Amazon has either closed or cancelled development of over 40 warehouses, representing almost 25 million square feet of real estate, according to Bloomberg.
Amazon’s CEO Andy Jassy has developed a strategy to cut an apparent surplus of warehouses and employees from a spending spree during the pandemic, Bloomberg reported, citing data from Canadian supply chain consulting firm MWPVL, which closely tracks Amazon’s activities.
After a rapid expansion during the pandemic when, for a time, Amazon built a new warehouse almost daily, Amazon has since cancelled, closed or delayed 60 warehouses and cut 100,000 jobs, Bloomberg reported.
“There remains some serious cutting to do before year-end — in North America and the rest of the world,” said Marc Wulfraat, founder and president of MWPVL, in a statement to Bloomberg. “Having said this, they continue to go live with new facilities this year at an astonishing pace.”
Amazon has been joined by other struggling retailers who have been forced to cut earning estimates as inflation remains near record highs.
Amazon announced this week that it intended to close two delivery stations near Baltimore that employ more than 300 people, but stressed that the employees would be able to transfer to other facilities, according to Bloomberg.
Typically at this time of year, Amazon would be either opening new facilities or hiring workers to prepare for the holiday shopping season.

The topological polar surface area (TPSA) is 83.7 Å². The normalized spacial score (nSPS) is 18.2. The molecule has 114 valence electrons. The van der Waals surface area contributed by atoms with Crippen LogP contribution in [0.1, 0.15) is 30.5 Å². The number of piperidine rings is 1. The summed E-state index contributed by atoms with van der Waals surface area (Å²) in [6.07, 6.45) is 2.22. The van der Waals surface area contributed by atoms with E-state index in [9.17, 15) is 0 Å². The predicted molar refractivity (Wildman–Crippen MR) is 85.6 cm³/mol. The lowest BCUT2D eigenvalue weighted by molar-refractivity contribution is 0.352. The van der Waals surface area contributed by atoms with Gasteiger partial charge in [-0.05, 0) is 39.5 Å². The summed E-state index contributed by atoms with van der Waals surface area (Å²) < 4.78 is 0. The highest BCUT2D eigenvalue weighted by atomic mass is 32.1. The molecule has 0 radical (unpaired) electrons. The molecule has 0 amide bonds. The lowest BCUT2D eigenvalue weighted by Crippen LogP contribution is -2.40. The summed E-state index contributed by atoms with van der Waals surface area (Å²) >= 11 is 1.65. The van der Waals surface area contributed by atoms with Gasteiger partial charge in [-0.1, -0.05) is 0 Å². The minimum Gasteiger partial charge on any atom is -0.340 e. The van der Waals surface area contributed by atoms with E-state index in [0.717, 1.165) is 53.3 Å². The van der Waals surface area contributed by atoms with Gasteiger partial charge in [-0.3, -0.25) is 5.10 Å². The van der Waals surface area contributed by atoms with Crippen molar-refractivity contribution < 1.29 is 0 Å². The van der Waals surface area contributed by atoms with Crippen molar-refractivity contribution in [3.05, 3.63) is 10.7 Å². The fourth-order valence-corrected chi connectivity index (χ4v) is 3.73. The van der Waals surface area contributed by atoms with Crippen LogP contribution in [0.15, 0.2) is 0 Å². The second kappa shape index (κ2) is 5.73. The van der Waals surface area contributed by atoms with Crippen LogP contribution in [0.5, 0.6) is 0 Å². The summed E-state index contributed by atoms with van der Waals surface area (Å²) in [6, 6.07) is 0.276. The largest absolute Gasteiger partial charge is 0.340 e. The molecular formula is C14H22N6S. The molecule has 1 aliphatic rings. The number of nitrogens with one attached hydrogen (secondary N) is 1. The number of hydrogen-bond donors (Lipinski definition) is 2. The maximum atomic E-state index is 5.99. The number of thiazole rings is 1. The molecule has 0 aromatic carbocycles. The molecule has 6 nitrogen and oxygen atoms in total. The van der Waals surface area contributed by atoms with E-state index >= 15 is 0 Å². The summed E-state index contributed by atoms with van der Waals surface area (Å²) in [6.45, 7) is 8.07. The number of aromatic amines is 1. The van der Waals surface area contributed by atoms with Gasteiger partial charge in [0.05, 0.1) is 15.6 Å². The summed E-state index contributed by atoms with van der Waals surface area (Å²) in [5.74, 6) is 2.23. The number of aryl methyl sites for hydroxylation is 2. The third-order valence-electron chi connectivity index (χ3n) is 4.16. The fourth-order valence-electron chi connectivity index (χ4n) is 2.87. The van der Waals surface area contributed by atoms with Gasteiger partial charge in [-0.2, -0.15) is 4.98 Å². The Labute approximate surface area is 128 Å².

An Amazon spokesperson told Bloomberg it wasn’t unusual for the company to explore multiple locations and change its plans “based on needs across the network.”
The spokesperson also told Bloomberg that the Baltimore-area facilities were closing as part of modernization efforts.
Amazon announced its new Amazon Warehousing and Distribution service, which allows suppliers to take advantage of the Amazon warehouse system to store inventory, amid the slowdown in warehousing expansion Wednesday.
“Amazon Warehousing & Distribution (AWD) addresses critical supply chain challenges and helps sellers grow and manage their business while significantly cutting costs,” the statement read. “With this simple pay-as-you-go service, sellers are free from the time-consuming, cumbersome process of moving inventory from upstream facilities to Amazon fulfillment centers.
“AWD makes the promise of supply chain as a service a reality and is specifically designed to solve inventory management challenges and deliver operational efficiencies.”
The announcement follows recent struggles in the retail industry to offload excess inventory, with many companies turning to shipping containers, trucks and other non-traditional techniques to stand in for warehouses as shoppers’ discretionary income has been threatened by inflation, according to The Wall Street Journal.
Amazon currently operates 520 delivery stations for standard packages in the U.S. and still has plans to build an additional 150, according to MWPVL.
Amazon did not respond to a Daily Caller News Foundation request for comment.
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